Effects of a Volcanic Eruption

Primary Effects

  • Lava flows – although lava is the greatest perceived threat it rarely moves fast enough to kill people before they are evacuated. However, lava flows that cannot be diverted can cause damage.
  • Pyroclastic flow – during and after the initial eruption gas and volcanic debris can be hurled down the mountainside at speed of up to 150mph. This fast-moving cloud of material is known as a Nuee Ardente and can flatten or bury buildings in its path.
  • Pyroclastic fall – ash and debris fall steadily after an eruption. The fine rock particles can damage people’s lungs while heavier particles can flatten crops or cause roofs to collapse. Ash particles can cause engine failure in aircraft or cause climate change or global cooling.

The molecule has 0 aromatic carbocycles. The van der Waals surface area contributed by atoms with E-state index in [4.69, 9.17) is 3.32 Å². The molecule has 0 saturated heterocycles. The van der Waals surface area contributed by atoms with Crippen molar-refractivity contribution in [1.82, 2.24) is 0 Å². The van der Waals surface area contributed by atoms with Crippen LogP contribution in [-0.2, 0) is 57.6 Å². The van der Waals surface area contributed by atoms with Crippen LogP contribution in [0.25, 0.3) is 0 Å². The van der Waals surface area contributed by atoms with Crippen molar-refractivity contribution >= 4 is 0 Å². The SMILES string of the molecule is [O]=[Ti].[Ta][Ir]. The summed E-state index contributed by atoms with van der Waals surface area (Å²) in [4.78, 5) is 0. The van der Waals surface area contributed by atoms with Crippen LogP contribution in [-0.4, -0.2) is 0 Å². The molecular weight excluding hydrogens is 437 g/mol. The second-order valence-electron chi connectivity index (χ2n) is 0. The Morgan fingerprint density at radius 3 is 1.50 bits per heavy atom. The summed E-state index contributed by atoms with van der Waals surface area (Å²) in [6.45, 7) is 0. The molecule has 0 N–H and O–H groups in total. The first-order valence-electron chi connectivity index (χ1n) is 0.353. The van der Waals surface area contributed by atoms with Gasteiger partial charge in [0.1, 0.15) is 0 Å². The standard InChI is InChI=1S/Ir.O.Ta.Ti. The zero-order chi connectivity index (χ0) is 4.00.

• Lahars – results when volcanic debris combines with large quantities of water. The lahar can be very fast moving (up to 100mph) and can bury settlements before evacuation. Lahars can form when volcanoes erupt into glaciers, crater lakes or when the volcano produces large quantities of steam.
  • Poisonous gases – CO2 and CO can spill down a volcano unseen collecting in hollows in valleys causing asphyxiation.


Secondary Effects

  • Shortage of food and clean water due to crops failing and contamination of water systems.
  • People are left homeless.
  • Infrastructure is destroyed.
  • Airports close so loss of money via tourism.